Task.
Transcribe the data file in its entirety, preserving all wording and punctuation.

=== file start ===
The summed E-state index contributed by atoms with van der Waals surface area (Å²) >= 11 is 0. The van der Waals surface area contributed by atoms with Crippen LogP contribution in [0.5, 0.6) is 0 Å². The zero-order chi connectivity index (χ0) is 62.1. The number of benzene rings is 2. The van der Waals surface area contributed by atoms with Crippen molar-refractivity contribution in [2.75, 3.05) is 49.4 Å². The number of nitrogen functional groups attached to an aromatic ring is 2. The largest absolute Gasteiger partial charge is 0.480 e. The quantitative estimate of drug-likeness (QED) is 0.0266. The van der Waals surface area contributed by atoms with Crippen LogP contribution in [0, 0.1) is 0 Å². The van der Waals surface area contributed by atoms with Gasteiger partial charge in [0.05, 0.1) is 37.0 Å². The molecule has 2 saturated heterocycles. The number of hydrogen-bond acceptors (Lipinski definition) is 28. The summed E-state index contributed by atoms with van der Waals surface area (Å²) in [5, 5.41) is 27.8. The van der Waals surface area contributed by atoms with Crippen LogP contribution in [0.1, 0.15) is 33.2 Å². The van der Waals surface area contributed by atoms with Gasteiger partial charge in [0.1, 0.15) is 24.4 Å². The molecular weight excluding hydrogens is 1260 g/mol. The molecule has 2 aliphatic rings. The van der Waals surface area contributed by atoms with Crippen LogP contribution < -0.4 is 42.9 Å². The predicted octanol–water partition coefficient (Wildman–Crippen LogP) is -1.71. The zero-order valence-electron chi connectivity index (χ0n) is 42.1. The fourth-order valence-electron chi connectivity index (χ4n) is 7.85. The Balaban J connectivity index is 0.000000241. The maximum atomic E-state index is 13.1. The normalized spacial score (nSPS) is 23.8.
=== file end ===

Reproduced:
The summed E-state index contributed by atoms with van der Waals surface area (Å²) >= 11 is 0. The van der Waals surface area contributed by atoms with Crippen LogP contribution in [0.5, 0.6) is 0 Å². The zero-order chi connectivity index (χ0) is 62.1. The number of benzene rings is 2. The van der Waals surface area contributed by atoms with Crippen molar-refractivity contribution in [2.75, 3.05) is 49.4 Å². The number of nitrogen functional groups attached to an aromatic ring is 2. The largest absolute Gasteiger partial charge is 0.480 e. The quantitative estimate of drug-likeness (QED) is 0.0266. The van der Waals surface area contributed by atoms with Crippen LogP contribution in [0, 0.1) is 0 Å². The van der Waals surface area contributed by atoms with Gasteiger partial charge in [0.05, 0.1) is 37.0 Å². The molecule has 2 saturated heterocycles. The number of hydrogen-bond acceptors (Lipinski definition) is 28. The summed E-state index contributed by atoms with van der Waals surface area (Å²) in [5, 5.41) is 27.8. The van der Waals surface area contributed by atoms with Crippen LogP contribution in [0.1, 0.15) is 33.2 Å². The van der Waals surface area contributed by atoms with Gasteiger partial charge in [0.1, 0.15) is 24.4 Å². The molecular weight excluding hydrogens is 1260 g/mol. The molecule has 2 aliphatic rings. The van der Waals surface area contributed by atoms with Crippen LogP contribution < -0.4 is 42.9 Å². The predicted octanol–water partition coefficient (Wildman–Crippen LogP) is -1.71. The zero-order valence-electron chi connectivity index (χ0n) is 42.1. The fourth-order valence-electron chi connectivity index (χ4n) is 7.85. The Balaban J connectivity index is 0.000000241. The maximum atomic E-state index is 13.1. The normalized spacial score (nSPS) is 23.8.